I was rapidly losing the light of day, but there was still one more place that I just had to see. No visit to Washington would be complete without a visit to The White House. I glanced at my watch. The three hours of free parking was nearly up. Could I make it in time? I had to.


The White House at dusk

Armed with directions I left the Mall and walked the streets of Washington. I was surprised to find The White House in what is essentially an urban area. The exterior photos that I've seen of The White House often show the building surrounded by an expanse of green grounds. I assumed that this green belt was very large. In reality, it is not particularly so. One can easily walk around the entire White House, grounds and all. I took my pictures and quickly left. Would I make it back to my car in time or would I return to find a large, expensive parking ticket on the windshield or, worse yet, would the car be gone (towed away)?

Already very tired from my long walk, I nevertheless half ran, half walked, with my heavy camera gear, back in the direction of my car. When I finally arrived at the building that I had been approaching, I saw no car! Then I realized that I had gone to the wrong dark brown building. Luckily I was able to spot The Castle down the street in the distance. Now exhausted, I nevertheless forced myself to half run, half walk once again. Soon I saw my SMART car, and when I arrived I was relieved to find that there was no ticket on its windshield.

I got in the car, programmed my GPS for New York City and took off. I was expecting a 4 1/2 hour drive. I had not had dinner yet and it was already a little after 8 PM.

At first my drive went well, thanks in no small part to my Garmin GPS which had reliably guided me almost all the way across the United States. At some point I stopped for a very long dinner. My car attracted a variety of curious people, from an off-duty taxi driver to a former lawyer turned balloon artist!


One last stop for dinner on my journey

Eventually I got back on the road but soon, even though I was in completely unfamiliar territory, something started to feel very wrong.

I had been driving along with traffic until I reached a point where the highway that I was on intersected with another one. Everyone else stayed on the highway that, according to the signs, led to New York, but my GPS directed me to take the other highway towards a different major city in another state. I think I was headed towards Philadelphia, if I am not mistaken. Tired from my long trip, I didnít question my Garminís directions. I just figured that it had calculated a shorter route. So, I kept driving. Instead, I should have remembered the time my previous Garmin GPS had directed me to take a much longer, and out of the way, route to Las Vegas Ė instead of staying on the road that the signs Ė and the majority of the traffic, indicated was the better way to go. Once again I ignored my common sense and away I went in blissful ignorance.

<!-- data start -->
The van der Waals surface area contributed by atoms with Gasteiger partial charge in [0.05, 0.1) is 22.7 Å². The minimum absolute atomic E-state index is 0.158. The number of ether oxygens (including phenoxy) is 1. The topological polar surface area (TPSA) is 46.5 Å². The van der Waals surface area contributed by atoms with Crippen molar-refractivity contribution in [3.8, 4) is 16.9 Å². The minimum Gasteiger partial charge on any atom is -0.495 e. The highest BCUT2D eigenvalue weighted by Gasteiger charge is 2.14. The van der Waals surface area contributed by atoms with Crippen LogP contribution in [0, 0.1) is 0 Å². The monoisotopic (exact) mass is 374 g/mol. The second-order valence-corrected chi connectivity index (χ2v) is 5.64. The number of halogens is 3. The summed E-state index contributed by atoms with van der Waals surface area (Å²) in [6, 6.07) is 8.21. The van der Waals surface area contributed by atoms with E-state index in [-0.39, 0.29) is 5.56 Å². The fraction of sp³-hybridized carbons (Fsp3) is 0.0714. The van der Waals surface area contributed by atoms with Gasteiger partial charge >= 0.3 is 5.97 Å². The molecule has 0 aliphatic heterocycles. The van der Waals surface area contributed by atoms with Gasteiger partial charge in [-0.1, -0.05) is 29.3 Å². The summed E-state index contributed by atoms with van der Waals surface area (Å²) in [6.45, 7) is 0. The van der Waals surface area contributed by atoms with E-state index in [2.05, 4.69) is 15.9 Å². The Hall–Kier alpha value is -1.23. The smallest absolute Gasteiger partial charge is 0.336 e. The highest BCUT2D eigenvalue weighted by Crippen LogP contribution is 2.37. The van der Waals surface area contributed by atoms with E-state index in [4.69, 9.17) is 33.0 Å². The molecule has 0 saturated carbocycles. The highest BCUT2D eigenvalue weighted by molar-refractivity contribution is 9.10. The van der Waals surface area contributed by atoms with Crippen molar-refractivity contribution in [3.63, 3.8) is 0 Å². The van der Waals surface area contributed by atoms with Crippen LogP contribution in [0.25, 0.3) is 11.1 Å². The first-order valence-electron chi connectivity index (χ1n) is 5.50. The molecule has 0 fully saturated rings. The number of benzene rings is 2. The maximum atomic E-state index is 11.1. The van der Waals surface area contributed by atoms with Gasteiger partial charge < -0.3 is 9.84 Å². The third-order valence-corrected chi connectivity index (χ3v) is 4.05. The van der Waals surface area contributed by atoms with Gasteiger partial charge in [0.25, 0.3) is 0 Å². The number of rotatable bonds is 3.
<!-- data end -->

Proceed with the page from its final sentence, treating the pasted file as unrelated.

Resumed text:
Eventually I had been driving for a long time and did not see any signs for New York. Worse yet, there was hardly any traffic. Surely more people would have been on the main road between Washington, D.C. and New York City. What was wrong?

I found myself on a road with a 55 mph speed limit, yet it was constantly interrupted by traffic lights that kept turning red as I approached them. I finally realized that I was definitely not on a major highway. It was well after midnight and I feared I was lost. I had to get back on route because in a few hours I needed to be at the first of the two Press Preview days of the New York International Auto Show Ė and I also needed to check into my hotel in New York. It was becoming likely that I would not be able to get any sleep before going to the show. I pulled over to assess my situation, try to over-ride my Garmin GPS and figure out where to go.

Almost as soon as I stopped, a police car with flashing red lights approached and stopped beside me. The policeman had pulled his cruiser over to see why my strange little car was stopped on a deserted highway in the middle of nowhere. As crazy as it must have sounded, I told him the truth. I think it was about the time that I went into my spiel about my cross-country adventure and offered to give him some promotional literature on my SMART car that he probably realized that I was not up to no good. Surely no one would have made up such a ridiculous story at oh-dark-thirty and tell it with a straight face. As I recall he just shook his head and drove off into the night.

Suddenly the answer came to me. I instinctively knew what had gone so very wrong.

You see, when I am in Southern California and travel between San Diego and Los Angeles, I take care to avoid the toll road in Orange County. I view taking that road as a waste of money. Since I drive between San Diego and Los Angeles quite often, and use my GPS to guide me, I had thus programmed my GPS to avoid toll roads.

Duh! I couldnít believe what I had done to myself. I had programmed my GPS to avoid toll roads and I was going to a place which had toll roads everywhere. No wonder I was taking such an out-of-the-way route. It must have been quite an accomplishment for the GPS to do what I told it to do. Well, I changed the setting on my GPS and took off again. Not surprisingly, soon I was back on high speed roadways.

I was not out of trouble yet. My next problem came when I was on the New Jersey Turnpike. Remember, I am originally from a small city in Western Canada. I rarely drive in really heavy traffic with impatient locals and in totally unfamiliar places.

Driving my SMART car, I was being passed left and right by speeding 18-wheelers. I was nervous and tired. I had no idea where I was going, and my confidence in my GPS navigation system was shaken. When I finally got to a toll plaza just before the tunnel that my GPS had told me to take into New York City, I thought I was finally home-free. Wrong, wrong, wrong!

I could only see one open lane in the sprawling toll booth plaza that indicated it would accept cash. It was way over on the left side of the plaza and I had just seen that the tunnel entrance was on the right. I had no choice but to go left and hope.

I paid my money and emerged on the other side, only to discover that the way between my position and the tunnel entrance was blocked by a dividing wall. I couldn't go where I needed to and I couldn't stop and try to figure it out, because there were impatient drivers behind me.

So, instead, I had to circle way around and double back. It was like I was in a nightmare and couldn't wake up. The time of day was certainly right for that scenario. I should have been long since asleep and not driving, lost on the New Jersey Turnpike.